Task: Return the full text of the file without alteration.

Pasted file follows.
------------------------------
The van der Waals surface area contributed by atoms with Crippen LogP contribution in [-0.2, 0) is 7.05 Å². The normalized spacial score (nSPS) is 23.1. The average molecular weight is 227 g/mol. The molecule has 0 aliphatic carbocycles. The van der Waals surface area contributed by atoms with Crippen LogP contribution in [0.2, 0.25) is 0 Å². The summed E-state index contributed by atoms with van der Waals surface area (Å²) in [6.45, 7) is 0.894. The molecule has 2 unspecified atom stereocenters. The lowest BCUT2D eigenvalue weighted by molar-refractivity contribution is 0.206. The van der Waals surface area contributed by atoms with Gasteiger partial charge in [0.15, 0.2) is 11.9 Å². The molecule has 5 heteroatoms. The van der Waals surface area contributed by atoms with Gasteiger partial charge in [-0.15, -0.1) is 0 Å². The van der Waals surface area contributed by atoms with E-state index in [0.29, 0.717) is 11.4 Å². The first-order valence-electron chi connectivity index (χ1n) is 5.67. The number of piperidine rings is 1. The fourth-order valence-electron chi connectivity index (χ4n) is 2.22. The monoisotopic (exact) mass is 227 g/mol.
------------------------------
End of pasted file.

The van der Waals surface area contributed by atoms with Crippen LogP contribution in [-0.2, 0) is 7.05 Å². The normalized spacial score (nSPS) is 23.1. The average molecular weight is 227 g/mol. The molecule has 0 aliphatic carbocycles. The van der Waals surface area contributed by atoms with Crippen LogP contribution in [0.2, 0.25) is 0 Å². The summed E-state index contributed by atoms with van der Waals surface area (Å²) in [6.45, 7) is 0.894. The molecule has 2 unspecified atom stereocenters. The lowest BCUT2D eigenvalue weighted by molar-refractivity contribution is 0.206. The van der Waals surface area contributed by atoms with Gasteiger partial charge in [0.15, 0.2) is 11.9 Å². The molecule has 5 heteroatoms. The van der Waals surface area contributed by atoms with Gasteiger partial charge in [-0.15, -0.1) is 0 Å². The van der Waals surface area contributed by atoms with E-state index in [0.29, 0.717) is 11.4 Å². The first-order valence-electron chi connectivity index (χ1n) is 5.67. The number of piperidine rings is 1. The fourth-order valence-electron chi connectivity index (χ4n) is 2.22. The monoisotopic (exact) mass is 227 g/mol.